Cory jerks his knee again.

Cory Doctorow knee jerks at iTunes today:

(of course, every iTunes user whose iTunes tracks have been downgraded by an iTunes patch knows this already — Apple won’t give you back your $0.99 even when they decide to take away some of the value you paid for when you put your money down).

Throughout the history of iTunes, you can burn all music purchased from the store to a standard audio CD. If you burn, say, Green Day’s American Idiot to a standard CD using iTunes, you end up with a copy of American Idiot that is very close to identical to what you could purchase in a store.

Furthermore, Apple didn’t actually take anything away. The # of times you could burn anyone playlist was reduced from 10 to 7, but that is a limitation on the playlist, not the song. Change the playlist, burn another 7 times. At the same time, Apple upped the # of computers that the songs could be shared between.

To summarize: Once you burn tracks purchased from iTMS to a CD, no one — not Apple, not the RIAA, not the thought police — can take away your ability to play the burned CD on any standard CD player.

The same holds true for any of the other stores that allow burning to a regular CD (I haven’t checked which do. Some do, some don’t. Some have whack-ass DRM that only allows burning of some songs, not others).

Sure, Apple could choose the path of darkness and completely bone the consumer, thus destroying Apple’s hold on the market. So could just about every other company in the world that sells goods and services. Sony could only allow games to be played a dozen times. Movie theaters could play movies out of focus so they couldn’t be pirated. Software companies could require subscriptions for their standalone wares.

But they don’t. Why? Because companies are in business to make money and being evil does not make money. Monopolies, of course, change the rules.

This is very different than the current uproar over TiVo. Cory
posted
an otherwise excellent summary of how wrong the DRM is, in that case. Of course, this isn’t entirely TiVo’s fault. Oh, crap, I already responded to another Cory Post about this way back in January of 2004:

So, TiVo walks a fine line and has been doing so very well. Witness ReplayTV (who? Gone.). They threw the 30 second skip and content distribution in the face of the broadcasters and the end result was the complete lack of strategic partnerships and the eventual death [twice] of the platform.

Unfortunately, Cory’s ongoing knee-jerk response to DRM, the RIAA, etc.. does more to hurt the cause than help it. Unfortunately, the EFF isn’t going to be receiving a donation from me anytime soon.



16 Responses to “Cory jerks his knee again.”

  1. Cory Doctorow says:

    iTunes customers have had the right to burn a playlist 10 times unilaterally reduced to seven; have had the ability to stream to an unlimited number of friends reduced to five streaming sessions per 24 hours; have had the right to stream from a home server to their office computer taken away, and other reductions in functionality. iTunes is the only player that plays iTMS songs (Apple threatened to sue Real for trying to extend the functionality of the iTunes vertical channel) and Apple has even changed its API to add a blacklist of programs whose calls are silently discarded, because these programs add perfectly legal functionality to Apple products, functionality that was in widespread use by Apple customers who used it to extract new value from their investment in iTunes songs.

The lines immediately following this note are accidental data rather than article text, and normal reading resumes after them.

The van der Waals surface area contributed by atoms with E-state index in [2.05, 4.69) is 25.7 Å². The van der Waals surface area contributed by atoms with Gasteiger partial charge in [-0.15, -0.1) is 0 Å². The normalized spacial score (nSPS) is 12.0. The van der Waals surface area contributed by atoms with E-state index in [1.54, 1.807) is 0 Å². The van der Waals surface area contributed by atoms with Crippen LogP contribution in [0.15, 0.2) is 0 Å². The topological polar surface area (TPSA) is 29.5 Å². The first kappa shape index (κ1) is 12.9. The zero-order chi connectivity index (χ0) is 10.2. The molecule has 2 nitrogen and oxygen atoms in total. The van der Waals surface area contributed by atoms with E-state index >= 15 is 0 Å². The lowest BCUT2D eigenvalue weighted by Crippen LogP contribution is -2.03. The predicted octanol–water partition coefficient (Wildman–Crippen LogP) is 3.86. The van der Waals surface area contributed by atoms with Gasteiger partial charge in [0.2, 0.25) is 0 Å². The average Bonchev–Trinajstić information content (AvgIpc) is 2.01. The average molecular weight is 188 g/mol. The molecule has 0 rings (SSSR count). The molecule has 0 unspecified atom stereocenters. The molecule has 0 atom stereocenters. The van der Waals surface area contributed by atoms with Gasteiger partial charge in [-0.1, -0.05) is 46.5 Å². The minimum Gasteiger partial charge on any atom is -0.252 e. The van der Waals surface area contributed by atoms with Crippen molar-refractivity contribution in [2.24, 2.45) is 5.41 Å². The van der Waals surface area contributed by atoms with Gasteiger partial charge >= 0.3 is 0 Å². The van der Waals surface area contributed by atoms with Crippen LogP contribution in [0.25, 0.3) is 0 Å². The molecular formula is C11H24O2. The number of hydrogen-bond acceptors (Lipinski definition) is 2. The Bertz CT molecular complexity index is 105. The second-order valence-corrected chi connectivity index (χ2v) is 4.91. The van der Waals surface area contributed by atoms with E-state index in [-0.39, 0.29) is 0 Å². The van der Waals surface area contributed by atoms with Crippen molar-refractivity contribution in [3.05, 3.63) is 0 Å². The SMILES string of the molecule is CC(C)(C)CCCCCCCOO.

2. Erik J. Barzeski says:

    Funny, Cory, but you say that “iTunes is the only player that plays iTMS songs (Apple threatened to sue Real for trying to extend the functionality of the iTunes vertical channel) and Apple has even changed its API to add a blacklist of programs whose calls are silently discarded” but that’s not true. iTMS songs play via QuickTime on any authorized computer. Even software like Rock Star work with iTMS purchased songs.

  3. Nat says:

    Apple’s whittling away of iTunes’ streaming capability has annoyed me greatly. I didn’t have that much of a beef when streaming became subnet-only (though the potential was lovely), or when the limits on the number of simultaneous users went down, but I have been bitten by the latest limitation of only 5 separate streaming users in a 24-hour period. The ability to rummage through someone’s laptop collection at a coffee shop is a great pleasure, and it works great unless the person’s been there a few hours, in which case iTunes imposes an artificial scarcity that serves no one.

    We have five iTunes-capable machines on the home network, so we’re on the bubble there.

    This doesn’t have anything to do with iTMS music, of course, but that’s still a novelty as far as I’m concerned.

  4. Nick Matsakis says:

    At one point, I heard that the change in playlist burn limit only applied to songs that were purchased after the change. That is, if you had a playlist of songs that were purchase before the limit, iTunes would still let you burn that playlist 10 times. Otherwise, it would be 7. I’ve never tested this hypothesis, because I’ve never burned a CD of iTunes songs (I use my iPod to listen to my songs in my car, on the speakers in my kitchen, while exercising, etc.) It would be nice if someone could do this test, with the latest version of iTunes.

    On the point of the 5 user limit for iTunes music sharing: this is a feature that is intended for personal use. It is my understanding that copyright law prohibits you from broadcasting music that you have purchased (on CD or through the music store) to strangers in a coffeehouse or even friends on your dorm or office network. In my office, there are over a dozen people who share their music over iTunes and I very much enjoy exploring other people’s libraries and have even purchased albums that I’ve discovered that way, because I wanted to listen to them when that person wasn’t around. I think iTunes system of “soft” music sharing, which lets you stream but not download and only from people on the local network, is a great way to let people share the music they enjoy with friends while still providing an incentive to purchase, but the fact is that it’s illegal (again, I’m not a lawyer).